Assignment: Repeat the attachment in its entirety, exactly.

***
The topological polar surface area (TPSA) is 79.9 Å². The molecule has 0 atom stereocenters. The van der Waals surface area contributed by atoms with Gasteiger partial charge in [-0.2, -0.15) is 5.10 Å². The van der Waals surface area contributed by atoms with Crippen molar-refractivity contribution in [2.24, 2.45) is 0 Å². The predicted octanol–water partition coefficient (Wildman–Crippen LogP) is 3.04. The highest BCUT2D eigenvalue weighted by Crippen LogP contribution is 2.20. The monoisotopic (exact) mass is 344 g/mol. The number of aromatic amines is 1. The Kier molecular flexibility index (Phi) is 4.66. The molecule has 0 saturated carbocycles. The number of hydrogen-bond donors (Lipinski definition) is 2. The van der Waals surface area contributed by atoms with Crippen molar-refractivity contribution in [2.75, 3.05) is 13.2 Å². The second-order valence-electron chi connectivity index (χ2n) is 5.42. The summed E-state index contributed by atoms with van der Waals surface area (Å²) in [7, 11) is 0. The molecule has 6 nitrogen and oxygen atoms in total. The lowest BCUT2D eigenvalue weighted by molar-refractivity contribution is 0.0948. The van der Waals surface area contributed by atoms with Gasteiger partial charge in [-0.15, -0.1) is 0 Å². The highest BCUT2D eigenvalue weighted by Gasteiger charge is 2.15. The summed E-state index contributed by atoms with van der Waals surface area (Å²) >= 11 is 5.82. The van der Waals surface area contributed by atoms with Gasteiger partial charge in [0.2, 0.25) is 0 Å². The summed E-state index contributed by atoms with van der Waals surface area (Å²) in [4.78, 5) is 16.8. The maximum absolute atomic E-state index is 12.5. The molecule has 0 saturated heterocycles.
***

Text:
The topological polar surface area (TPSA) is 79.9 Å². The molecule has 0 atom stereocenters. The van der Waals surface area contributed by atoms with Gasteiger partial charge in [-0.2, -0.15) is 5.10 Å². The van der Waals surface area contributed by atoms with Crippen molar-refractivity contribution in [2.24, 2.45) is 0 Å². The predicted octanol–water partition coefficient (Wildman–Crippen LogP) is 3.04. The highest BCUT2D eigenvalue weighted by Crippen LogP contribution is 2.20. The monoisotopic (exact) mass is 344 g/mol. The number of aromatic amines is 1. The Kier molecular flexibility index (Phi) is 4.66. The molecule has 0 saturated carbocycles. The number of hydrogen-bond donors (Lipinski definition) is 2. The van der Waals surface area contributed by atoms with Crippen molar-refractivity contribution in [2.75, 3.05) is 13.2 Å². The second-order valence-electron chi connectivity index (χ2n) is 5.42. The summed E-state index contributed by atoms with van der Waals surface area (Å²) in [7, 11) is 0. The molecule has 6 nitrogen and oxygen atoms in total. The lowest BCUT2D eigenvalue weighted by molar-refractivity contribution is 0.0948. The van der Waals surface area contributed by atoms with Gasteiger partial charge in [-0.15, -0.1) is 0 Å². The highest BCUT2D eigenvalue weighted by Gasteiger charge is 2.15. The summed E-state index contributed by atoms with van der Waals surface area (Å²) >= 11 is 5.82. The van der Waals surface area contributed by atoms with Gasteiger partial charge in [0.2, 0.25) is 0 Å². The summed E-state index contributed by atoms with van der Waals surface area (Å²) in [4.78, 5) is 16.8. The maximum absolute atomic E-state index is 12.5. The molecule has 0 saturated heterocycles.